Photo: A Carolina wren

Favoring warmer southern climates, the Carolina wren—the state bird of South Carolina—fills its habitat with sweet songs.

Photograph by Mark Chappell/Animals Animals—Earth Scenes

Map

Map: Carolina wren range

Carolina Wren Range

Audio

Fast Facts

Type:
Bird
Diet:
Carnivore
Average life span in the wild:
6 years
Size:
5.5 in (14 cm)
Weight:
Less than 0.75 oz (20 g)
Did you know?
A single, captive male Carolina wren reportedly sang some 3,000 times in one day.
Size relative to a tea cup:
Illustration: Carolina wren compared with tea cup

The Carolina wren is an adaptable dweller of forestlands, swamps, farms, and tree-filled human communities.

Carolina wrens (Thryothorus ludovicianus) are small but very vocal animals. Males are especially outgoing and are the only ones to produce songs. They employ one of the loudest songs per volume of birds. They are apt to sing anytime and anyplace they happen to be.

Carolina wrens are usually found in pairs, and each pair stays on its home territory all year long. Because these wrens cannot survive cold winters, they tend to live in southern climes, and are the official state bird of South Carolina. They are found as far north as the Great Lakes, and warm winters spur them to extend their range northward. However, when colder years arrive, many northern birds are unable to survive and fringe populations plummet.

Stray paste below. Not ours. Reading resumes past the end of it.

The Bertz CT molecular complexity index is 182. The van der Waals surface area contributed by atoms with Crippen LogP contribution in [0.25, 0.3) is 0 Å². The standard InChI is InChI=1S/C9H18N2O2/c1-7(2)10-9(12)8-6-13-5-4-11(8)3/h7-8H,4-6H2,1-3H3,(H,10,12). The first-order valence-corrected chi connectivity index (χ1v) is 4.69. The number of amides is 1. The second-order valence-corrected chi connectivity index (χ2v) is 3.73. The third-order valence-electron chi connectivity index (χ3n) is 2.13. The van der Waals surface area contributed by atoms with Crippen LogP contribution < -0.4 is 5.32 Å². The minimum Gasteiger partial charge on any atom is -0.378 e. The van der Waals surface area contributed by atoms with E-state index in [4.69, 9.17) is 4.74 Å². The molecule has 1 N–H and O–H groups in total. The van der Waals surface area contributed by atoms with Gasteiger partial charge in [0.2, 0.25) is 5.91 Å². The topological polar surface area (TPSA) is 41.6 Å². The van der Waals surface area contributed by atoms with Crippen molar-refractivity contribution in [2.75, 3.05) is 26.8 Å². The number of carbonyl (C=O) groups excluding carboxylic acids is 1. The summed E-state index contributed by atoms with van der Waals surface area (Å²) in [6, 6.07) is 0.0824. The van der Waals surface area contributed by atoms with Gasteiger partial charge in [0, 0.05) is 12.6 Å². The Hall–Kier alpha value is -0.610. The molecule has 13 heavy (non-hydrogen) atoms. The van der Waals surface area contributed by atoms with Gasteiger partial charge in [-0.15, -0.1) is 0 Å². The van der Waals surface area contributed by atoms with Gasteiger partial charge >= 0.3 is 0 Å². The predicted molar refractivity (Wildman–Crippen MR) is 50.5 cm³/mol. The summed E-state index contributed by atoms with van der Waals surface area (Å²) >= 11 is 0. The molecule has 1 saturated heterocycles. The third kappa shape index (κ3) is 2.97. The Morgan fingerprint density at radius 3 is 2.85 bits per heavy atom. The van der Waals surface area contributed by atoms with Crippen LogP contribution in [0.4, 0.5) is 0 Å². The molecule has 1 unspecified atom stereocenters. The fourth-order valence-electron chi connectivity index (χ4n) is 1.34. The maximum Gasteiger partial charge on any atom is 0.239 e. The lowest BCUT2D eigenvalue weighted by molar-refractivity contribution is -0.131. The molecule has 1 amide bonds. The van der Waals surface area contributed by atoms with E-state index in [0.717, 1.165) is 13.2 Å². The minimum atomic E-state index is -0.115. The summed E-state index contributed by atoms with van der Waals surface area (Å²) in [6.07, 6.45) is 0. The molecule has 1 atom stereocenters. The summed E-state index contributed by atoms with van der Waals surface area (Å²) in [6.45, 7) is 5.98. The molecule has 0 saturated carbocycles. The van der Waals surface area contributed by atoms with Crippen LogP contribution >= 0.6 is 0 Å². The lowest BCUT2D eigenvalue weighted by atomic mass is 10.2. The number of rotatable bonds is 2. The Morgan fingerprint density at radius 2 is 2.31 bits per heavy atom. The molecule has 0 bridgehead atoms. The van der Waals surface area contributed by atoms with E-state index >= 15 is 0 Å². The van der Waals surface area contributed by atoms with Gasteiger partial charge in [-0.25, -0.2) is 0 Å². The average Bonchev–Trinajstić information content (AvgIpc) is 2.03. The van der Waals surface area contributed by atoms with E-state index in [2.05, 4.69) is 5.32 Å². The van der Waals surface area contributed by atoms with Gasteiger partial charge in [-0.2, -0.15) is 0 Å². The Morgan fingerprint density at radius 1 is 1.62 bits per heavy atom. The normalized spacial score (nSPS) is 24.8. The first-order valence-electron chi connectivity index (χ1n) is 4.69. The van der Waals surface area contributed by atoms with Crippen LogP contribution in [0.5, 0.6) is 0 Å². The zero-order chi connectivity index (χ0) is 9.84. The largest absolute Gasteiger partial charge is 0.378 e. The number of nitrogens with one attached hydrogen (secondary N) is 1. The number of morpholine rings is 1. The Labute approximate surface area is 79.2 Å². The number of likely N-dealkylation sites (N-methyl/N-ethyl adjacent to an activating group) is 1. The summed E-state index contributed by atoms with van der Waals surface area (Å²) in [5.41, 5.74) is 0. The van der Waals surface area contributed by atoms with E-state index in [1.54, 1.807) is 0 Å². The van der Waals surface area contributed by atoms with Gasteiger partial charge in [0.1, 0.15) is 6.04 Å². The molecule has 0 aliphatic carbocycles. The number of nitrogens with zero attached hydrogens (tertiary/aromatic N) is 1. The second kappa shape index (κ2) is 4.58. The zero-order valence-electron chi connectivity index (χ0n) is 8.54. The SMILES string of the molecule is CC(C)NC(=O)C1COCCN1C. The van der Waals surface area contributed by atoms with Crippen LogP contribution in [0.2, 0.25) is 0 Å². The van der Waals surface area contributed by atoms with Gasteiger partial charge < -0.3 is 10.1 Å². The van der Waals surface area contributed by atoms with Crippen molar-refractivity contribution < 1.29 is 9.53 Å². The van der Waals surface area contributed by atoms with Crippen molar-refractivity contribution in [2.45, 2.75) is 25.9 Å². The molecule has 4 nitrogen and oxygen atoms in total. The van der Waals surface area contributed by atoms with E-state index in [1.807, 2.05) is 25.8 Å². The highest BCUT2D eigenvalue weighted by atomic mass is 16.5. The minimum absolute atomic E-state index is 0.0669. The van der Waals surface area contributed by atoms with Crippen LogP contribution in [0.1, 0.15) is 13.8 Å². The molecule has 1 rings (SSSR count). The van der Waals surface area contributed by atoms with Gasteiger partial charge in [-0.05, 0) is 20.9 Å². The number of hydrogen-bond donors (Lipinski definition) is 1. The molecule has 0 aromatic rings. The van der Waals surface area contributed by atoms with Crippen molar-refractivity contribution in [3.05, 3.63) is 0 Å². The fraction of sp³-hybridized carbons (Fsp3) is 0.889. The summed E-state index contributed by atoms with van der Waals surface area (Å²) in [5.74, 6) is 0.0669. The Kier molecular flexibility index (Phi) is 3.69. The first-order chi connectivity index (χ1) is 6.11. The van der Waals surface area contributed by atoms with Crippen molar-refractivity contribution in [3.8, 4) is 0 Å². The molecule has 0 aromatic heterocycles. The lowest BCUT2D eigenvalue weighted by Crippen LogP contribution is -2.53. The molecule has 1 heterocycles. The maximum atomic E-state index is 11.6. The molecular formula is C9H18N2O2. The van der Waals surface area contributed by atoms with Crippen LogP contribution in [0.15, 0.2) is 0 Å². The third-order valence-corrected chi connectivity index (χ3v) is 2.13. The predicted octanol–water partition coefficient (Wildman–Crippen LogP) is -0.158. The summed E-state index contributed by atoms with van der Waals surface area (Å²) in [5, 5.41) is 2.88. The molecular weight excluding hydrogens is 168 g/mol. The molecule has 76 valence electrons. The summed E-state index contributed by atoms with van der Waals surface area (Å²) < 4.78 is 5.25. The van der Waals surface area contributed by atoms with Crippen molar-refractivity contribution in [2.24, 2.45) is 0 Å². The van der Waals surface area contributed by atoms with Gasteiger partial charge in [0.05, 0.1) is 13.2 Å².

These large wrens feed on insects, larvae, and spiders but also eat berries and fruit. They forage on or near the ground and hop along far more often than they fly. They use their bills to poke about and search for hidden meals and try to remain close to brush in which they can hide.

Carolina wrens are monogamous, and breeding pairs may stay together for years. They work together to construct nests—which may be found almost anywhere. Wrens nest in natural locations such as branches, tree-holes, and stumps but also frequent windowsills, mailboxes or other attractive human-made spots.

Females lay about four eggs and incubate them for two weeks while their mates bring them food. Both parents feed their chicks for an additional two weeks before they gain independence. A mating pair of Carolina wrens may have several broods each year.

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